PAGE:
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Art, the pandemic’s survival toolkit – Final Part

The pandemic and the lockdown brought about a collective consciousness that art is what truly makes life purposeful, the Abir Pothi team writes.

Now that we have probably braved the worst of the pandemic, what wisdom do we really glean from it? One important but often forgotten fact is that people need time by themselves to do they really like with a certain degree of expertise.


The lockdown also resulted in social media becoming a massive global exhibition of skills, craft and art. From cup cakes to portraits, people got back to doing what they love doing but did not have the time for earlier. Isolation forces us to rethink what we truly are and what truly makes life meaningful. Just raking up your bank balance cannot always bring you inner succour, although that is an important part of life.

The lockdown revealed to the world that an accountant is also an artist, that a manager is also musician and that a doctor is also a dancer. The silver lining of the lockdown clearly was the grand collective reconnection with the inner individual. The lockdown resulted in great amateur art, some of it were so accomplished that one wondered why the person did not choose art as a profession.

The lockdown also showed many of us the value of practice. There are both happy as well as not-so-happy stories. For instance, people who had given up their art to pursue a profession, when forced into isolation wished to return to what they actually loved. To their dismay, they found that art is demanding mistress. Without practice, talent can only do some much. Sweet singers sounded pitchy after 20 years of not singing. But that very same extended isolation also gave the singers a chance to get back to their art regularly, and they saw themselves getting better. That in turn renewed their hope that it is never too late to start again. By doing what gives them the greatest joy, by doing it again and again. Iteration is a virtue in any creative process.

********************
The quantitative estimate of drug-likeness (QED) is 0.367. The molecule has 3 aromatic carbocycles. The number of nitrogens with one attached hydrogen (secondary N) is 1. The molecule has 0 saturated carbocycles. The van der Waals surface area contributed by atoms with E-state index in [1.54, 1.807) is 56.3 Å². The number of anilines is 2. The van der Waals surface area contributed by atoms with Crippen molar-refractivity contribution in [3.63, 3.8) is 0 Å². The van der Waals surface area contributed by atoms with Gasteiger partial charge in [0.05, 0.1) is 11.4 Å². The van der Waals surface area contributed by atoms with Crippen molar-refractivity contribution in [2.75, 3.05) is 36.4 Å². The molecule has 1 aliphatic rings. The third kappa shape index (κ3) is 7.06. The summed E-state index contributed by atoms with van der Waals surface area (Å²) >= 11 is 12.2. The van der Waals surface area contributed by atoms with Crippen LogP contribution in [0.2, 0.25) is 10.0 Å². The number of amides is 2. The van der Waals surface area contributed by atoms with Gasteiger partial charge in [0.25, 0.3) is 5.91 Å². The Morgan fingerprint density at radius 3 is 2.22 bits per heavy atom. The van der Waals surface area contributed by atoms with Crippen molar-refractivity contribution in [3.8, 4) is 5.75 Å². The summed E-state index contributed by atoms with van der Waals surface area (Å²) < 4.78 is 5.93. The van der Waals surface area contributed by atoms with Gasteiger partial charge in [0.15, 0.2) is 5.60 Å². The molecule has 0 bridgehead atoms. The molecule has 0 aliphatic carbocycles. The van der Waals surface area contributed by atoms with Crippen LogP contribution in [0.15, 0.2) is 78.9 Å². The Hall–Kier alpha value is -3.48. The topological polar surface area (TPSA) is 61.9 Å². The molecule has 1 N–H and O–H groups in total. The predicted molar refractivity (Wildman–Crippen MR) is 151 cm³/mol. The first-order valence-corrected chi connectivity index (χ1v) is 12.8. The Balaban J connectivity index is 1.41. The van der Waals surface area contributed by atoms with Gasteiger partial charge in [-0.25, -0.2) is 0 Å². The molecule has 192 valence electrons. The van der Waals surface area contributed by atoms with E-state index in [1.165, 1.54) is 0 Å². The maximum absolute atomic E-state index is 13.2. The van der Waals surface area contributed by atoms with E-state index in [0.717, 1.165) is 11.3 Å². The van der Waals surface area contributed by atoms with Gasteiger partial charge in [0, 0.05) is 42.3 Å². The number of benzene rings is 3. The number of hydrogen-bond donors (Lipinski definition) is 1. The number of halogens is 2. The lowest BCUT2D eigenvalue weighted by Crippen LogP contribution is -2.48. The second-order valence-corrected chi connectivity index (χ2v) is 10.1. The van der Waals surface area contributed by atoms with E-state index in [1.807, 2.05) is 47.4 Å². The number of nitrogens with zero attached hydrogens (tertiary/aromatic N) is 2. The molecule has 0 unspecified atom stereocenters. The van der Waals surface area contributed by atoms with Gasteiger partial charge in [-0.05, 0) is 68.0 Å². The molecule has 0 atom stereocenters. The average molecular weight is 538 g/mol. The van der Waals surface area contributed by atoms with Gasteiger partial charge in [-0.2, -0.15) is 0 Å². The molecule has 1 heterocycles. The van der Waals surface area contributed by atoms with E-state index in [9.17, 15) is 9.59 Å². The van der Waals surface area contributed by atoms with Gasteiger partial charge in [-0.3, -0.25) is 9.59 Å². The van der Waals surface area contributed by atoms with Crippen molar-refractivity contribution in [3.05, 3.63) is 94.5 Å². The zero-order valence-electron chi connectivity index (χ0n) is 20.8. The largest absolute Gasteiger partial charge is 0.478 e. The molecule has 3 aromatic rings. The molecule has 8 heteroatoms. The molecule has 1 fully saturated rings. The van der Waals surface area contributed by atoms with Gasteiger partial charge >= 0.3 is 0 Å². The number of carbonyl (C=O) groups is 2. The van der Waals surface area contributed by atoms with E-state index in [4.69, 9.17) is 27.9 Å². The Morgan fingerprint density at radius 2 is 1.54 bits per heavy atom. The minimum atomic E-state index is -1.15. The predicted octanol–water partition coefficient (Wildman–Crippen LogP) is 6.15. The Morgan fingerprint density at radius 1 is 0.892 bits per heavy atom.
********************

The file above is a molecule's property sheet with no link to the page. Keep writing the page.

As for the professional artist, they had a lot more time to meditate upon their art and process. Quite a lot of great art comes from a time where nothing really happens. Leisure and elbow room to think is a great well of creativity. They did not have to be unnecessarily be productive because of market pressures. The whole aspect of having time to reassess what one does results in a certain spiritualisation of the creative practice.

In conclusion, conflict breeds a bigger thinking mind. A mind that seeks to understand what it is going through and how to resolve the crisis at hand into a comprehensive whole, makes art a larger human experience.




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